Area 15: Savernake Forest and West Woods
Area in the Western part of the AONB, comprising the area of West Woods and Savernake Forest to the South of Marlborough.
A rich patina of layers of human land use. There are a considerable number of later prehistoric sites including enclosures, linear boundaries and field systems which have been recorded throughout Savernake Forest and the immediate area. Two major Iron Age centres are known. In the Roman period the Forest formed the heart of the Savernake Ware Roman pottery industry and there is evidence for two Roman Villa Sites. Early Medieval archaeology is dominated by the Wansdyke. Significant areas of ancient woodland survive. These are an important historical survivals representing the core of the Medieval hunting area, which were subsequently shaped by the Great Enclosure of the 17th century.
Present Day Historic Landscape Character
The centre of the area is dominated by the ancient replanted woodlands, ancient woodlands and designed landscapes of Savernake. These become increasingly fragmented to the East, interspersed with surviving pre 1700 enclosure and post 1900 fields
The areas to the West of the river Dun is formed of small ancient woodlands and a mixed pattern of pre 1700 enclosure and post 1900 enclosure. On the eastern side of the river ancient woodland becomes increasingly frequent surrounded by modified 20th century fields except around the designed landscape 1700 to 1900 AD park at Stype Grange where pre 1700 field patterns survive.
The West of the area is dominated by the ancient replanted woodland of West Woods surrounded by modified 20th century fields with pre 1700 enclosure surviving to the South.
The Kennet and Avon Canal is an important historic feature running parallel to the river Dun through Great Bedwyn and Little Bedwyn. The area includes the Crofton pumping station for the canal which was built 1802-09. The engines are the earliest steam beam engines still in working order. Another iconic feature is the Wilton Windmill this was built in 1821 and is the only complete windmill in Wiltshire.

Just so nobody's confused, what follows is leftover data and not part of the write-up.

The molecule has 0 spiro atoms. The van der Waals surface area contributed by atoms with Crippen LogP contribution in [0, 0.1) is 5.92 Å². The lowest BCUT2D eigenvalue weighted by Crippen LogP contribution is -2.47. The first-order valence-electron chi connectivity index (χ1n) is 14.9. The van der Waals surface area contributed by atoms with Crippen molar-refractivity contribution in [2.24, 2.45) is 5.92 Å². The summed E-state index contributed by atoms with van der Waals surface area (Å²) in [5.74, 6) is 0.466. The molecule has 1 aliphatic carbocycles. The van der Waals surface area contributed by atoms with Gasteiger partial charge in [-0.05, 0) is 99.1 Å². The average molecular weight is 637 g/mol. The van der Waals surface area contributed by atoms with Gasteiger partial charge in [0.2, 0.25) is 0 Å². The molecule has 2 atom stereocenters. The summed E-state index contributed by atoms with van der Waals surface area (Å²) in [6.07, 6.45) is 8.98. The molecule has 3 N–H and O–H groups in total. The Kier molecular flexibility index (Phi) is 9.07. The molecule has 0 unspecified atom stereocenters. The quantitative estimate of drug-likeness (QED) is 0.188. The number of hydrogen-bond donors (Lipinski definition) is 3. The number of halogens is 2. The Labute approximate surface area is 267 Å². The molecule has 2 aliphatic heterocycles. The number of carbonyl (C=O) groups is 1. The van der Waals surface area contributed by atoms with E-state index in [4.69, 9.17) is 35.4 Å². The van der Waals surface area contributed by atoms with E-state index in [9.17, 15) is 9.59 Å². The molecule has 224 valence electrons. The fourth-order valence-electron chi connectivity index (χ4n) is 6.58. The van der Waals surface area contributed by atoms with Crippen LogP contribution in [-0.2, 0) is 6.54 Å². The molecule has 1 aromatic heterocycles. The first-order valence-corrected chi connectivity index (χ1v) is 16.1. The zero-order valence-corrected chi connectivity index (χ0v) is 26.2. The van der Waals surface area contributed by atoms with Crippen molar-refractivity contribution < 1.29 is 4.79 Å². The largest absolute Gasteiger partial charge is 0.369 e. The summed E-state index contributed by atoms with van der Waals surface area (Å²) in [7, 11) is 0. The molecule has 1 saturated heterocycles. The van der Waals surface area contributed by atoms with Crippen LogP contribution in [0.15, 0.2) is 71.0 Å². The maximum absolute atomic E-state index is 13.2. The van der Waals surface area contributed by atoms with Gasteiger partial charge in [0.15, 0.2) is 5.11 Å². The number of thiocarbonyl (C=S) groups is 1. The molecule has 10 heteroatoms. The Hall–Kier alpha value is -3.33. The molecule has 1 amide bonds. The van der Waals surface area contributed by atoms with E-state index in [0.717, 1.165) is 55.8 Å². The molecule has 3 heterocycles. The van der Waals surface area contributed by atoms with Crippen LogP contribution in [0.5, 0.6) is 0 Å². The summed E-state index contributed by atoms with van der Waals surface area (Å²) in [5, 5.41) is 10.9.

Layers in the Landscape
The earliest archaeological evidence is the recovery of a Palaeolithic hand axe on the North side of Granham Hill to the South of Marlborough. The cropmark remains of a Neolithic causewayed enclosure at Crofton were discovered in 2001 as part of an English Heritage survey. Now entirely plough-levelled it is only visible as a cropmark on aerial photographs. A Neolithic long barrow was excavated above West Overton in the West of the area and one is known within West Woods.
Though sparse and few in number, the potential Bronze Age barrows appear either to be situated in prominent locations on the northern and southern edges of the Savernake massif or at the head of dry valleys. Several other cropmarks of ring ditches, also presumed to be Bronze Age round barrows, are known.
Immediately to the West of Crofton aerial photographs have revealed the cropmarks of a probable later prehistoric farmstead. A considerable number of potentially later prehistoric sites including enclosures, linear boundaries and field systems have been recorded throughout Savernake Forest and the immediate area. Most of the sites identified outside the woodlands had been plough-levelled and only visible as cropmarks. The largest area of probable prehistoric fields recorded during the NMP survey was seen to the South of the forest around Tottenham Park. Several prehistoric earthen banks and ditches are known to cross the area as well as dykes crossing the valleys.
There are two major Iron Age centres known in the area: Chisbury hillfort, a large multivallate hillfort and the possible late Iron Age oppidum at Forest Hill, possibly the regional capital prior to the Roman conquest large enclosure. The remains of a possible late Iron Age temple enclosure have been identified solely from lidar imagery in a heavily overgrown area within Savernake Forest. Another Iron Age or early Roman shrine has been found to the East of the 2nd -4th century AD villa site at Postern Hill. Another villa site is known at Villa Castle Copse, Great Bedwyn. A Roman road crosses the area cutting the forest.
The forest was the heart of the Savernake Ware Roman pottery industry. This industry almost certainly had its origins in, at the very least, the late Iron Age, and it is possible that some of the enclosures identified within the area were linked in some way to the pottery industry. Within Savernake Forest the combined sources of aerial photographs and lidar derived imagery have recorded a number of enclosures, many surviving as earthworks, probably the remains of small settlements or farmsteads of Iron Age or Roman date.